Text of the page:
Holding On To Splitting Seams

It was now Wednesday, the fifth day of my parents’ visit. We were still having a great time, although I could feel things really starting to unravel at work.

Things had already been a bit tense due to some conflicting ideas on where exactly the company should be headed and how it should be managed. On top of that, I was feeling a greater and greater sense of being micromanaged, and while I knew part of this was due to my boss’ management style when under stress (we were in the midst of significant expansion as well as some key turnover in staff), I also couldn’t help but internalize this as a blow to trust in our relationship and yet another hit to my own life’s sense of control. This was not a good time for someone to be playing with my reigns or my feeling of being contained. To make things worse, I had just realized that I’d been left in the dark on several significant changes to the organization that I felt I should have not only been told about, but consulted on. The timing could not have been worse.

I rarely took vacation time and was known for regularly working over 12 hour days throughout the week, with little time to myself on the weekends. My work ethic had never been anything to be questioned, so when I asked my boss for additional flexibility in my schedule while my parents were visiting, stating that I had just found out about some family stuff, and explaining that I might not be as quick to respond as usual, and when instead I felt that the communications and requests for my time were being ramped up, I felt incredibly frustrated, taken for granted, and betrayed.

My patience was frayed and my usually poised, professional demeanor was quickly dissipating. My annoyance with my boss wasn’t something I was able to contain at that point, either.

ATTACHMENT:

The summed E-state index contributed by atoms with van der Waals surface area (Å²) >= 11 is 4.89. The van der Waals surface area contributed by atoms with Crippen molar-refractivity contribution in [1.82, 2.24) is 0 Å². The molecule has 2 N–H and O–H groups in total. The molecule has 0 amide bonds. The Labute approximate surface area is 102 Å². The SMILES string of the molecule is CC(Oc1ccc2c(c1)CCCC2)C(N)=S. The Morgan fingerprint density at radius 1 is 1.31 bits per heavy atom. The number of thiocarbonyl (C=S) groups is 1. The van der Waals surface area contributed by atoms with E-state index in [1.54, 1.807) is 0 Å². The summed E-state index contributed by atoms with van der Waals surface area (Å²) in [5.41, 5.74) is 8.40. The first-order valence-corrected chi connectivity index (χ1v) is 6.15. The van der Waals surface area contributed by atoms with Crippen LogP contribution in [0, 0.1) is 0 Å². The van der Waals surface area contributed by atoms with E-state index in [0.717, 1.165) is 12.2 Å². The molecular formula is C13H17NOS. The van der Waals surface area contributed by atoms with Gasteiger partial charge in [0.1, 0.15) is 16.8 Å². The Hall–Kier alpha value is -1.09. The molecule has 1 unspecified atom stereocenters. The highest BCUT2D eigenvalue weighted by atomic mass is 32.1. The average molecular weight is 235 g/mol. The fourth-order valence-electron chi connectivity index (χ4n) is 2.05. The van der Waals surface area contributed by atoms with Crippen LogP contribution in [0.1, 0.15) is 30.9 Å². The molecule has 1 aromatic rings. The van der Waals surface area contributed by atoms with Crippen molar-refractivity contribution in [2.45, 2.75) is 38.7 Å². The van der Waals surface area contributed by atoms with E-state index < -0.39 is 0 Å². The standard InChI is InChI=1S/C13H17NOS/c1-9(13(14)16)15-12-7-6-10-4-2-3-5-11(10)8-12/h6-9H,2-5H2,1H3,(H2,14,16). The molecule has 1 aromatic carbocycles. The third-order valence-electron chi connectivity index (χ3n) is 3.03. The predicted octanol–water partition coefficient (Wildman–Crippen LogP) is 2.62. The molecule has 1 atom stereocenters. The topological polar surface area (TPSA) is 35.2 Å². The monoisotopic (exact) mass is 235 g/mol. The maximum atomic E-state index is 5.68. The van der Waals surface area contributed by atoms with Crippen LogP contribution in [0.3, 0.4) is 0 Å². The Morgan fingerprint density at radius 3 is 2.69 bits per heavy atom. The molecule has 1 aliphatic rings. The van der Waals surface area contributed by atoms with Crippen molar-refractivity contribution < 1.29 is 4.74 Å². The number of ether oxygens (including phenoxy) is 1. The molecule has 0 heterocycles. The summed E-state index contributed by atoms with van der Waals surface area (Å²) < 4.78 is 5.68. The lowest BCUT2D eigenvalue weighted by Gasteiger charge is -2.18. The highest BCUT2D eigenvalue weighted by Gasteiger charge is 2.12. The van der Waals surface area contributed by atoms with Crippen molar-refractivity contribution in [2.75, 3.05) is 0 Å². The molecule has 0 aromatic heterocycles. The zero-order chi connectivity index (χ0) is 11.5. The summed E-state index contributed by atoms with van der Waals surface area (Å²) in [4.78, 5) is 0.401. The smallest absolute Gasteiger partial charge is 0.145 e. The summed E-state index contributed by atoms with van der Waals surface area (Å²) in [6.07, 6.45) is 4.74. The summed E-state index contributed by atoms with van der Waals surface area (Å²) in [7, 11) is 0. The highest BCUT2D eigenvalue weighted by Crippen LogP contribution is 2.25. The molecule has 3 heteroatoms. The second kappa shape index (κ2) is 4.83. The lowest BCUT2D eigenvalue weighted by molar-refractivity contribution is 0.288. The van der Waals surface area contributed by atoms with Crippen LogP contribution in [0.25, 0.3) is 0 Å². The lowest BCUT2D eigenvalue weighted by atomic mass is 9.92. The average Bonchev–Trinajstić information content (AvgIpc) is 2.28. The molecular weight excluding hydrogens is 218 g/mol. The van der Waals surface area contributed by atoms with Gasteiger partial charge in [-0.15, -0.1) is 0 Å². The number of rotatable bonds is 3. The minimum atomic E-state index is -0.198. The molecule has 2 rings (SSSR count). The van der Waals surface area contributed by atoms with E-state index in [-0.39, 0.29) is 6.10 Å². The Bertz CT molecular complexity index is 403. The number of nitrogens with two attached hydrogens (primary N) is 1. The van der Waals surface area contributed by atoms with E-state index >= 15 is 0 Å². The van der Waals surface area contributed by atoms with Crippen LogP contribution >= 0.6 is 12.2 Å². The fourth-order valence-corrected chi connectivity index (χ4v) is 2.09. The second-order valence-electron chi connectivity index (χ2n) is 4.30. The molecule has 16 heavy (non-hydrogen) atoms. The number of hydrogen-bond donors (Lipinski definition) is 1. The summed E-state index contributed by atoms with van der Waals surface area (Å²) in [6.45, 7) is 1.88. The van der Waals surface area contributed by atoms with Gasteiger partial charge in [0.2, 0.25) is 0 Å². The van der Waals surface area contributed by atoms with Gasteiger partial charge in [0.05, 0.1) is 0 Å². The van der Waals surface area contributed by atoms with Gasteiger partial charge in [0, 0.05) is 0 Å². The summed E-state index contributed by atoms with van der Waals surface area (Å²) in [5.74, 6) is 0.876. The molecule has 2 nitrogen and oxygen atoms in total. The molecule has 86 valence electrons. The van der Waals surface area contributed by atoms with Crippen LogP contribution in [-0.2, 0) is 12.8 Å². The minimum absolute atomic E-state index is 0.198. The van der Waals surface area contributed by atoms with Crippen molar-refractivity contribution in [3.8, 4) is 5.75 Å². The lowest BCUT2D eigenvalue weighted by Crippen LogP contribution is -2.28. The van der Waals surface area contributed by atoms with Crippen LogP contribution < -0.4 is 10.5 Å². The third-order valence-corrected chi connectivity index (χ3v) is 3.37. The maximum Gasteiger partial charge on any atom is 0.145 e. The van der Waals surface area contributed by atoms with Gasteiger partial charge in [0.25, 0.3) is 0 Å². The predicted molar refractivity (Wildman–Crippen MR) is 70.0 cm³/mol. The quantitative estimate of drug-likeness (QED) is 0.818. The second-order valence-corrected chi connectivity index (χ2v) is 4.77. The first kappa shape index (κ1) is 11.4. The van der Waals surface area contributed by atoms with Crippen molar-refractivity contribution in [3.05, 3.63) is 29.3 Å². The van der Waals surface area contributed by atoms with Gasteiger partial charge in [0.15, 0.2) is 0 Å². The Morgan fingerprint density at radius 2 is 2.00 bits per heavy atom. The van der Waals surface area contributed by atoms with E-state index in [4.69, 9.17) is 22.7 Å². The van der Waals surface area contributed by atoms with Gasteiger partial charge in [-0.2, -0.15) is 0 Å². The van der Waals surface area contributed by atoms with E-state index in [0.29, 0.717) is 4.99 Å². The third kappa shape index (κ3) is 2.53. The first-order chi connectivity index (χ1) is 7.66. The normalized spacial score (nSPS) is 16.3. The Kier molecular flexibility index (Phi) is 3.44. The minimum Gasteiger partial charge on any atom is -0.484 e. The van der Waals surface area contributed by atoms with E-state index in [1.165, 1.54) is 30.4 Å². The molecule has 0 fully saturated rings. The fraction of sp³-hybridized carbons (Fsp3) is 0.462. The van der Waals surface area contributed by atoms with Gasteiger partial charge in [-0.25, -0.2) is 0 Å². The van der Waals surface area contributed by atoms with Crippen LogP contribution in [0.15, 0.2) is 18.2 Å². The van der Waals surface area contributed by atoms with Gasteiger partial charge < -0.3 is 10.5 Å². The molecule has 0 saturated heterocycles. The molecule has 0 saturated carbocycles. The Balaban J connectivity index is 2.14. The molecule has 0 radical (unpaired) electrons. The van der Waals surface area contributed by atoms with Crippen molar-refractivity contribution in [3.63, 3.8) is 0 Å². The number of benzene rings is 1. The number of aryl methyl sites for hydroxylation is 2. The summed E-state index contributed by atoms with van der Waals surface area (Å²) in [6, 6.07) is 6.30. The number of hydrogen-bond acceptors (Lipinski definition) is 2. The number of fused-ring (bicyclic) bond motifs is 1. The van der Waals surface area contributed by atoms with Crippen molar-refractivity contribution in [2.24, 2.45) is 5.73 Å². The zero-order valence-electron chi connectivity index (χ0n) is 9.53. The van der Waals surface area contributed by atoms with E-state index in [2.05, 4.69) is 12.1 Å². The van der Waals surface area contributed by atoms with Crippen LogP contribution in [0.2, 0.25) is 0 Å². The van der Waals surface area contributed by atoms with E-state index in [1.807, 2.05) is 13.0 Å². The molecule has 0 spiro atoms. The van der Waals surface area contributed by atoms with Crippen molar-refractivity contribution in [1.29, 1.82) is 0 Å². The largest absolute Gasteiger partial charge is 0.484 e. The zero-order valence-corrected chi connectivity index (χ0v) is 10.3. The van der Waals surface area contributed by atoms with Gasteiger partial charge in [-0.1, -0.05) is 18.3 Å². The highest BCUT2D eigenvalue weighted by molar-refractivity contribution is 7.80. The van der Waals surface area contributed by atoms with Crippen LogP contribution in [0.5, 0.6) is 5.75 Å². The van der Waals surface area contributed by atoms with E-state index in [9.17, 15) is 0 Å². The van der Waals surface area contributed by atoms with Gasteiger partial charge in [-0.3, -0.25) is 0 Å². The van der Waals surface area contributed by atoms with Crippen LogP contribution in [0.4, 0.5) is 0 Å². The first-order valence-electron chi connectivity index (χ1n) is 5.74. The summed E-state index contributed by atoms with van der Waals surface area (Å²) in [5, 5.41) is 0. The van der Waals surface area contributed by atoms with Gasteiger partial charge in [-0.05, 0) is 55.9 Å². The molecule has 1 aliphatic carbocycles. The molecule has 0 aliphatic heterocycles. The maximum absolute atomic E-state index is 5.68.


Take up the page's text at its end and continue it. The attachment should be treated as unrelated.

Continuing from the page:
I just wanted to be a good host for my parents so they could have a good trip and so we could spend what time we had left as the “normal” family I had always known just being HAPPY. Soon I would be dismantling what about my family I had always known, and I didn’t know what that would feel like—I just knew it risked a lot of heartbreak down the road that I wasn’t ready for that day. Let me be with my parents a little bit longer in the way I wanted them to remain unchanged.

Jesus, haven’t I worked hard enough here to deserve that much??


That night, after my parents went to bed, I logged back into my AncestryDNA account.

I re-read Jessie’s message to me, then looked around AncestryDNA’s platform to try and view her family tree. At this point in time, I was still wholly unfamiliar with the site, and had no idea how to access someone else’s tree, yet I was desperately curious to explore hers for more information. So I emailed her back.

Loren 2nd email to Jo

Afterward, I put it all away in my mind again, as best I could, and went to bed.

That Friday, the last full day I had with my parents, my boss and I got into an argument. I was livid at everything, but agreed to meet up with her to talk more that Monday. She said she wanted to talk about the direction the company would be taking and my role in it.

Great. That just sounds great. Everything felt ominous, tenuous, and like it was just about ready to fall apart. I was dead set on not being taken advantage of. I had already been shut out of enough choices in and truths about my life, and I wasn’t about to take on any more.

I went to bed, then said goodbye to my parents and to my former life in the morning.

Are you there?